Redcay E, Dodell-Feder D, Pearrow MJ, Mavros PL, Kleiner M, Gabrieli JD, & Saxe R (2010). Live face-to-face interaction during fMRI: a new tool for social cognitive neuroscience. NeuroImage, 50 (4), 1639-47 PMID: 20096792

Blakemore SJ (2010). The developing social brain: implications for education. Neuron, 65 (6), 744-7 PMID: 20346751

Thursday, April 22, 2010

Synesthesia of empathy for pain

Synesthesia, the confusion of the senses, has fascinated artists and writers for centuries. However, the first medical description of a synesthete, who experienced “coloured hearing,” was not until 1812.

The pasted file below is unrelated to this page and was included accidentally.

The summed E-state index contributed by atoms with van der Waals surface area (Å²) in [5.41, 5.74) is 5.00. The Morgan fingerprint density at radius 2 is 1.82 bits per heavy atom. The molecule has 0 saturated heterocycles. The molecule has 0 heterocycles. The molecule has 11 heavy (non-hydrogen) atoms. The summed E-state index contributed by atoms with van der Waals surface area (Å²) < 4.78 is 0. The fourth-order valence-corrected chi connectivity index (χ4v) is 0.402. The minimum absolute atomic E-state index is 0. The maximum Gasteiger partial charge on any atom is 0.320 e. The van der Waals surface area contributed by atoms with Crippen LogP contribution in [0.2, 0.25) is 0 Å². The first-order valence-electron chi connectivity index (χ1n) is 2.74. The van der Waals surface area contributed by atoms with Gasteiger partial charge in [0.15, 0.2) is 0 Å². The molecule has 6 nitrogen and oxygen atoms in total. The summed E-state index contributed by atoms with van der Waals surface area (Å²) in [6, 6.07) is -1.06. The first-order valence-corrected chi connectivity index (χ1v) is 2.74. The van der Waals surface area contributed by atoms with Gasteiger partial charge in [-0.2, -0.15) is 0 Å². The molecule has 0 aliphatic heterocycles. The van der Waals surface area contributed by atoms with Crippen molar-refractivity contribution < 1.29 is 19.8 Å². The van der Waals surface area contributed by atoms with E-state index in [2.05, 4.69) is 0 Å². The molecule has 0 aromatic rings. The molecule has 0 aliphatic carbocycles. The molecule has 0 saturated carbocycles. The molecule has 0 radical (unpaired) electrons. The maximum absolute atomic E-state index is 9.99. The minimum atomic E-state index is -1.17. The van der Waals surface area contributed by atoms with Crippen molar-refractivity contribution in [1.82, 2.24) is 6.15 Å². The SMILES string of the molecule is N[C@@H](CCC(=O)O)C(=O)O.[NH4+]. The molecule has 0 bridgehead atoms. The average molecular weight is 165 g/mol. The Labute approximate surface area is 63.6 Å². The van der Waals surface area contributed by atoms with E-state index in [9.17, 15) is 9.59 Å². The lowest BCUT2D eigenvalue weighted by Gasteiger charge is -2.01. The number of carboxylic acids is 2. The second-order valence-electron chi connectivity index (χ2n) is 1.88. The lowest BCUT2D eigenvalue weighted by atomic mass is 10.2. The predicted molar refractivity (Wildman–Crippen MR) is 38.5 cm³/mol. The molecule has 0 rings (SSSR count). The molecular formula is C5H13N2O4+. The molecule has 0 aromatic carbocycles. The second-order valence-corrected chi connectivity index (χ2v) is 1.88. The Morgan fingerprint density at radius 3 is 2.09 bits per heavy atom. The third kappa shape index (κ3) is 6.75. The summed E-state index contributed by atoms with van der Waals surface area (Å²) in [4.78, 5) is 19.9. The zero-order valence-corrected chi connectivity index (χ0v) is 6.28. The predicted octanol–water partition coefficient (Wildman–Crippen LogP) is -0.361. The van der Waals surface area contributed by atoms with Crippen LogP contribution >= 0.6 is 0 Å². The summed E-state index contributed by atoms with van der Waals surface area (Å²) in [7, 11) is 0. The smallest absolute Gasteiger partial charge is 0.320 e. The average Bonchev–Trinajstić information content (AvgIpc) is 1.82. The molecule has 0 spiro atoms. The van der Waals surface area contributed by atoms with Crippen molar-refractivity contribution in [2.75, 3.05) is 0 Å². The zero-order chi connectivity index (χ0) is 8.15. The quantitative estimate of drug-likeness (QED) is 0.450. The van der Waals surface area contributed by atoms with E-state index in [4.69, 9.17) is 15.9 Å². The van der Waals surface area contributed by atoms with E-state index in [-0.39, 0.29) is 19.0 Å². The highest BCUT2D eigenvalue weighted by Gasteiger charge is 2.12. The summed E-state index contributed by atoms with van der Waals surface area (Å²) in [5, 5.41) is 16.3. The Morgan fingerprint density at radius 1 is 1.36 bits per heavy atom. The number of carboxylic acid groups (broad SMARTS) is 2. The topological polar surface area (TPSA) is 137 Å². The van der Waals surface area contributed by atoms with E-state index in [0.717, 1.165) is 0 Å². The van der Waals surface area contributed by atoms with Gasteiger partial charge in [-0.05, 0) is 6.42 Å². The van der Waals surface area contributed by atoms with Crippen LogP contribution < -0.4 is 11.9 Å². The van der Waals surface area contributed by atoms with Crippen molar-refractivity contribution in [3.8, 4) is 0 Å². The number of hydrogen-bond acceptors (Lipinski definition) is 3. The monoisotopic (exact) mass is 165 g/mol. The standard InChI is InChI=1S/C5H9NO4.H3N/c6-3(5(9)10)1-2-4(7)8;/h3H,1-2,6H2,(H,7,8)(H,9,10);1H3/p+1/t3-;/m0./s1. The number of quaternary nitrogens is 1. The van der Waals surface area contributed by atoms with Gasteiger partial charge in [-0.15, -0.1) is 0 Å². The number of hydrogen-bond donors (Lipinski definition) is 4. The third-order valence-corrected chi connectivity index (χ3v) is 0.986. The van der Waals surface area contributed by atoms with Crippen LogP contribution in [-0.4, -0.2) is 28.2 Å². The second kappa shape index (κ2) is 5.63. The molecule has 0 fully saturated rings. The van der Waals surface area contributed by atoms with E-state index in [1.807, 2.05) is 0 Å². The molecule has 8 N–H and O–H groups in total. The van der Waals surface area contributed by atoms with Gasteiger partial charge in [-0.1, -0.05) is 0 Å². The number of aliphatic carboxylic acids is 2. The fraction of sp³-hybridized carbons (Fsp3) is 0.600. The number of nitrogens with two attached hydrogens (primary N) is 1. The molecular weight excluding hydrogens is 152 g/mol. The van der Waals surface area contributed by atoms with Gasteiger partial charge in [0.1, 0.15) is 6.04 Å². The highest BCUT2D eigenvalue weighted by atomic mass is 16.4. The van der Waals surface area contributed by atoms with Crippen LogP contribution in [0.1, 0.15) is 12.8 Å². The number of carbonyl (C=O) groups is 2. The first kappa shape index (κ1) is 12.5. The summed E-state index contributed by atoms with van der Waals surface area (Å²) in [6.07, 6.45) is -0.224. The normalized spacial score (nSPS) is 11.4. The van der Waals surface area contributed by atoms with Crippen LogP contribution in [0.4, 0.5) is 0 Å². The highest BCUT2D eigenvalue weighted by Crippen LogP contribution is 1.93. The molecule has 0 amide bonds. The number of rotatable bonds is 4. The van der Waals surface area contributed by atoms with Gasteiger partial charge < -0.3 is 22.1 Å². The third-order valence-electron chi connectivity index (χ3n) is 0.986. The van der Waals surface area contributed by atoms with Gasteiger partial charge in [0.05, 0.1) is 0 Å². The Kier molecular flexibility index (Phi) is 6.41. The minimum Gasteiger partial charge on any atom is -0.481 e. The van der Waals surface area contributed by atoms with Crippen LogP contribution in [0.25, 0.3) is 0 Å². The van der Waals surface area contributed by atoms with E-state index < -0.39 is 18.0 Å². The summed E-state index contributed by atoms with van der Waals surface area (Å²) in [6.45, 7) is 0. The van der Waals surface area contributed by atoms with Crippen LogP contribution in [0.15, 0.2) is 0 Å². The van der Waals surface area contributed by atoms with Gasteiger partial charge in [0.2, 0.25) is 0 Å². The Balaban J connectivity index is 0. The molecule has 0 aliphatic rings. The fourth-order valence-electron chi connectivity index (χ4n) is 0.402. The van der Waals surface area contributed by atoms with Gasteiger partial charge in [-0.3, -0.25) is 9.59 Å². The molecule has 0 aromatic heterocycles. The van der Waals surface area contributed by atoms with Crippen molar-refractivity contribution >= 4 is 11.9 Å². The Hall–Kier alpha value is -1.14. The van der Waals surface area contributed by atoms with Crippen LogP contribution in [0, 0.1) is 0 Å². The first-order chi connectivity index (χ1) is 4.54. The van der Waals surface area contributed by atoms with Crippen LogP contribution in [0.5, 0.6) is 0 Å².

Now 61 different types of synesthesia have been identified, and new forms continue to regularly pop up in the scientific literature. The most common type is grapheme-colour synesthesia, in which an affected individual experiences letters and numbers as shaded or tinged with colour. There are also such things as “flavour-colour,” “sound-touch,” and “vision-temperature” synesthetes.

Interestingly, many of the more recently identified synesthesias involve emotion, a characteristic that has not traditionally been thought of as a primary “sense” but can be intimately linked to the senses. An example is synesthesia for pain, a condition in which the synesthete has so much empathy for the physical pain in others that the pain is actually experienced when it is observed. This variety of synesthesia was recently reviewed in a paper by Bernadette M. Fitzgibbon and colleagues that describes possible cognitive and neural mechanisms underlying the phenomenon.